According to the present invention, however, multi-tone or greyscale printing is achieved in a radically different manner. Instead of ensuring that for around one hundred cycles of the actuating frequency, there is at least one disabled channel on either side of a selected channel, so as to avoid problems with "unwanted" pressure changes in the channels neighbouring a selected channel, a band of channels is selected and the wall separating any two channels in the selected band is actuated at the resonant frequency to cause droplets to be ejected in anti-phase from both channels. In the selected band, all channels eject droplets and there is no fundamental requirement for any particular group of channels to be disabled. Whilst there may be a difference in the timing of droplet ejection from one channel and its neighbour, this is not significant. It will be understood that if the walls are being actuated at the resonant frequency to eject up to sixty-four drops, the error arising from droplet ejection being in anti-phase between neighbouring channels is one-half in sixty-four or less than one percent. This is negligible in terms of the error in the print after drop spreading.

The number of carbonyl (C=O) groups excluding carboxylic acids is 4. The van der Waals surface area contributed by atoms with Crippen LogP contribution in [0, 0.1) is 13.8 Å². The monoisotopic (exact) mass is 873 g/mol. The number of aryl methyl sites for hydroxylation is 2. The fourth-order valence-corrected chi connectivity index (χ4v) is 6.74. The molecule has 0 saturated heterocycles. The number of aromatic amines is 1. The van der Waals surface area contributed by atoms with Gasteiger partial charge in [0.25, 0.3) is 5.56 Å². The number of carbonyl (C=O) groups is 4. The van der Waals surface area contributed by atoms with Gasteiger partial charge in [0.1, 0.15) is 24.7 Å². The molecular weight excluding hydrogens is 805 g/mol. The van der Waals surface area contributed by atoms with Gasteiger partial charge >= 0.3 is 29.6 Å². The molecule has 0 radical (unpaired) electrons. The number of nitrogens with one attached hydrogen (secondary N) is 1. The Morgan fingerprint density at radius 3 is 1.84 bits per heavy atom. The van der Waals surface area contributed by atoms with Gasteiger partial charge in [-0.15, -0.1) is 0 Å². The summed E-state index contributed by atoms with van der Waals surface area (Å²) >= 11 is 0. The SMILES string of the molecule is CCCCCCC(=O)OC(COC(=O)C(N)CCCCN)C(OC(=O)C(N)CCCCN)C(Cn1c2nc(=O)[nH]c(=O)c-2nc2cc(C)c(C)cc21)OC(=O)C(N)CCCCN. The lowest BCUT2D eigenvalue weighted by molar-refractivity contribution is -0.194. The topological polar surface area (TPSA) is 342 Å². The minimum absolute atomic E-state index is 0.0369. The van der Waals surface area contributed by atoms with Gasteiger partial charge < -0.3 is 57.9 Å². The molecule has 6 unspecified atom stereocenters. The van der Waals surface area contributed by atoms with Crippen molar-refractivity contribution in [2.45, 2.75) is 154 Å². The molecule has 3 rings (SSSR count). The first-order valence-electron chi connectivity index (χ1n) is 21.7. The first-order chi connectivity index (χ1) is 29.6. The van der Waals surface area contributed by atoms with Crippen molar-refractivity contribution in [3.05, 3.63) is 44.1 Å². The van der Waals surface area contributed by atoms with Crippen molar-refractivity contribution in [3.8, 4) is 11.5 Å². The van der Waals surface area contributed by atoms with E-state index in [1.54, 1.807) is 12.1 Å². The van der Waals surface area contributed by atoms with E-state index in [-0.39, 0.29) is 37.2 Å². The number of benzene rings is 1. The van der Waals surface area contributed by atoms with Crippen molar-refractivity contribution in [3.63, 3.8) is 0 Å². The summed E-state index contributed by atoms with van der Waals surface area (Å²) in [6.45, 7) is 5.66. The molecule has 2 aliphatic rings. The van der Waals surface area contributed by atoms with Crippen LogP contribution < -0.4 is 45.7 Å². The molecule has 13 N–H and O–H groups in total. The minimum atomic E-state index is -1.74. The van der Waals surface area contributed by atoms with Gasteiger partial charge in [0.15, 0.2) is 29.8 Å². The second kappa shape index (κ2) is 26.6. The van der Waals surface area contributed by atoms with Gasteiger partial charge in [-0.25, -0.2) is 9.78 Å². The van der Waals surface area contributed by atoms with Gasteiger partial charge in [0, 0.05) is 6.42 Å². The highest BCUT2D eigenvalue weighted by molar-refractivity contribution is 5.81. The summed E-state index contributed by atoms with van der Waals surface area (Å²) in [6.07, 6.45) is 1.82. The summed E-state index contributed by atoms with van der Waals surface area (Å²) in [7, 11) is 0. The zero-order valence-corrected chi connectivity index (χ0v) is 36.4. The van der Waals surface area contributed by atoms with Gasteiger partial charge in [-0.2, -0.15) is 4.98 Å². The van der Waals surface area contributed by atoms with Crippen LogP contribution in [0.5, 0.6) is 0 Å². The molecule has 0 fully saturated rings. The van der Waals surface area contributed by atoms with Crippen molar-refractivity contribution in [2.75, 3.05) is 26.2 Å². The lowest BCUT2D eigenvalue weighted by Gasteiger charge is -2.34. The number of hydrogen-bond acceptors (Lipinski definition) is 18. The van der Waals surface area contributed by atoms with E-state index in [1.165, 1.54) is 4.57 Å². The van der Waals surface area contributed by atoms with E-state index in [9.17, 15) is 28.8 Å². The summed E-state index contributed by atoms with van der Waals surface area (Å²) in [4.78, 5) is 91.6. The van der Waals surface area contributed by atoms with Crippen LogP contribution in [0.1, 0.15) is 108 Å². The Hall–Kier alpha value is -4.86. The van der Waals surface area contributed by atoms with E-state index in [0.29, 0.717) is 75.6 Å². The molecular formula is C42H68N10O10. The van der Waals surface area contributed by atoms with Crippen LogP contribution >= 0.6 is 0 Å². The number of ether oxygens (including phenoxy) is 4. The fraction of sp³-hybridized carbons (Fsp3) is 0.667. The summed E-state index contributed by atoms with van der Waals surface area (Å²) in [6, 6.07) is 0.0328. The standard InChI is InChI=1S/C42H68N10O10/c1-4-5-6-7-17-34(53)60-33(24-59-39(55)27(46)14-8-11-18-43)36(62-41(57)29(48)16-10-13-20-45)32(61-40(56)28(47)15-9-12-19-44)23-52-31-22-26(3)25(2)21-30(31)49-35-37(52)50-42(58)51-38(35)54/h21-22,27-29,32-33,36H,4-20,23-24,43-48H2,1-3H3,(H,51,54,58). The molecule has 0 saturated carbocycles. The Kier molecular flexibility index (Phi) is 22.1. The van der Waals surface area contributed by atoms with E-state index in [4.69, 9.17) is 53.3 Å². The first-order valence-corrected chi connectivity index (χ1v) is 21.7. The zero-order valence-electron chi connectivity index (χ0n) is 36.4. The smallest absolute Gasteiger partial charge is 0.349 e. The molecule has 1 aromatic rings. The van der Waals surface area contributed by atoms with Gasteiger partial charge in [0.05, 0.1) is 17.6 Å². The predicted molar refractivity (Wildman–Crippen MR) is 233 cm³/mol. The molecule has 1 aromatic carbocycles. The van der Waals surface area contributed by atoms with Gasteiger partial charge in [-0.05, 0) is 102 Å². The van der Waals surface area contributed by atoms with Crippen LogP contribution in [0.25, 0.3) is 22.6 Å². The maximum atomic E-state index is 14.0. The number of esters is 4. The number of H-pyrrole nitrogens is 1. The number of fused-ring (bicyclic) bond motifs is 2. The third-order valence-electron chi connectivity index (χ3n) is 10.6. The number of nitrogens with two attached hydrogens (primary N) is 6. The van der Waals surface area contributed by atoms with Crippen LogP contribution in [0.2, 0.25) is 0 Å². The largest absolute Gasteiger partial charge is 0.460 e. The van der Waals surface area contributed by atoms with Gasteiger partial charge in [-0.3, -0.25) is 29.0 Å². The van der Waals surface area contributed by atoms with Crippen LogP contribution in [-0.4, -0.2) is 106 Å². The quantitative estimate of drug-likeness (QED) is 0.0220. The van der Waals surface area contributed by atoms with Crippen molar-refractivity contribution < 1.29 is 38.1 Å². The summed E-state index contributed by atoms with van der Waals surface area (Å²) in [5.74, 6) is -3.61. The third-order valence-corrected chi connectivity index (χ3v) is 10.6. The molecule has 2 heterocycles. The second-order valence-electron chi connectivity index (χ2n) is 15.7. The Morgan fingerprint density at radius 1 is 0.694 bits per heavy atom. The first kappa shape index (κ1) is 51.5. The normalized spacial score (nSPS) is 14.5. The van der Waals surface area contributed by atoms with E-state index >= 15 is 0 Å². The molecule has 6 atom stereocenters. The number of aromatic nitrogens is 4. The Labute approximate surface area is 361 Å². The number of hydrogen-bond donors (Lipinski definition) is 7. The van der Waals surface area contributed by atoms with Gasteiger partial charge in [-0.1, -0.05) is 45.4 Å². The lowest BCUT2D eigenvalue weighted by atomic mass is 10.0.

As will be apparent to the skilled reader, the control means 112 is effective to receive print information and, responsive thereto, select a band of adjacent channels for ink ejection and actuate the electrically actuable means in the form of the piezoelectric side walls to apply sequences of pulses of energy at an operating frequency in antiphase to first and second interleaved groups of channels within the selected band and vary number of adjacent channels in the band in successive cycles of the operating frequency to control print density.
It may be helpful in understanding this invention further, to refer to FIGS. 4(a) to 4(c) which illustrates in diagrammatic form the manner in which channel side walls are actuated to eject multi-tone droplets.
FIG. 4(a) simply shows a printhead construction, such as that of FIG. 2, in a stylised form. Piezo-electric side walls 402, transversely displaceable in shear mode, extend between a substrate 404 and a cover 406. Elongated ink channels 408 are thus defined, each terminating in a nozzle 410. The channels can conveniently be numbered with FIG. 4(a) showing a series of consecutive channels centred on the i'th channel.